Understanding racial, ethnic, and gender diversity in clinical trials.
Clinical trials are research studies used to determine if a new treatment, such as a drug or medical device, is safe and effective for humans. People volunteer as trial participants to help researchers answer these critical questions. While many factors go into a successful clinical trial, participant diversity is one of the most important aspects. In a clinical trial, diversity means recruiting people of all races, ethnicities, genders, and ages. A great clinical trial represents everyone! Here at Triad Clinical Trials, we understand this, which is why we have always prioritized diversity when planning, advertising, and conducting trials. Read on to learn more about diversity in clinical trials and why it is so important.
How diverse are clinical trials?
Historically, minorities have been underrepresented in clinical trials. For example:
- 12% of Americans are African American, yet they make up only 5% of clinical trial participants.
- 18% of Americans are Hispanic/Latino, yet they make up only 1% of clinical trial participants.
- 6% of Americans are Asian, yet they make up less than 2% of clinical trial participants.
Minorities’ lower participation likely occurs for a few reasons, including:
- Lack of trust: In the past, minority groups were victims of unethical treatment in medical studies. As a result, some people wonder if the same treatment could happen today. Absolutely not. Today, all participants are kept safe by laws and ethics committees that oversee clinical trials. Additionally, prospective participants are given all details about the study they’re considering, including all procedures and medications, potential risks, and benefits.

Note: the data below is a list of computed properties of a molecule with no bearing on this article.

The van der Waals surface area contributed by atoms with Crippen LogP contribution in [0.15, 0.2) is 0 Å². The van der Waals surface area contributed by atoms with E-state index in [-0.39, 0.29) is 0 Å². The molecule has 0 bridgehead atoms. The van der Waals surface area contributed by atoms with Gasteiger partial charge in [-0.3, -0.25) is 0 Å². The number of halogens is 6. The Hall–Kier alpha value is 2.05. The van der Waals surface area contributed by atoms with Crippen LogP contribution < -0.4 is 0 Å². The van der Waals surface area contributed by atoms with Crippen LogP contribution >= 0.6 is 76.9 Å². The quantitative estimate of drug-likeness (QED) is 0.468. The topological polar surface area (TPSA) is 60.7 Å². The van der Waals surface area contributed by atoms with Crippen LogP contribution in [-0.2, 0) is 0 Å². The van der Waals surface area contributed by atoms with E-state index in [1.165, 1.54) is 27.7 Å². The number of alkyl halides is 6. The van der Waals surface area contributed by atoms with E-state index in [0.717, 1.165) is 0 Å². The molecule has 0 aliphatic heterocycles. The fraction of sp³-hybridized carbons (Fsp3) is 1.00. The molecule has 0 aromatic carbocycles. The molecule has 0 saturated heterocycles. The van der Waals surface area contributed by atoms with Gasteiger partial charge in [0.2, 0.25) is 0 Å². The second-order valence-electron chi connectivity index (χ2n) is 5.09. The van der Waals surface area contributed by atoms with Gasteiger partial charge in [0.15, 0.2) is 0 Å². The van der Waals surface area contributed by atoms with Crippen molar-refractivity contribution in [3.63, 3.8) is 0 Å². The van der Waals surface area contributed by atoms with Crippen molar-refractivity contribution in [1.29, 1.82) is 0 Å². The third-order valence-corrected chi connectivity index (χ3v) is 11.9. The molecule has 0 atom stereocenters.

- Lack of resources: Some people might have circumstances that prevent them from participating in clinical trials. These might include a lack of access to a clinic, an inability to take time off work, travel expenses, or a lack of transportation. Fortunately, in addition to being free to the participant, many clinical trials include payment for time and travel. Employers will often grant leave time for participants, and most clinics will arrange ride-shares like Uber or Lyft as needed.
- Lack of information: Many people aren’t aware of the potential benefits of participating in clinical trials, including early access to groundbreaking treatments, expert care for their condition, and how clinical trials help others.
Why diversity is important in clinical trials.
There are a few key reasons why diversity matters in clinical trials:
1. People respond to treatments differently.
Race, ethnicity, age, and gender can all impact how people respond to the same medical treatment. In fact, differences in responses can be so extreme that the FDA sometimes recommends separate prescribing instructions. The more diverse a group of volunteers is, the more researchers can learn about how a potential treatment will affect different groups of people.
2. Certain diseases are more common in specific populations.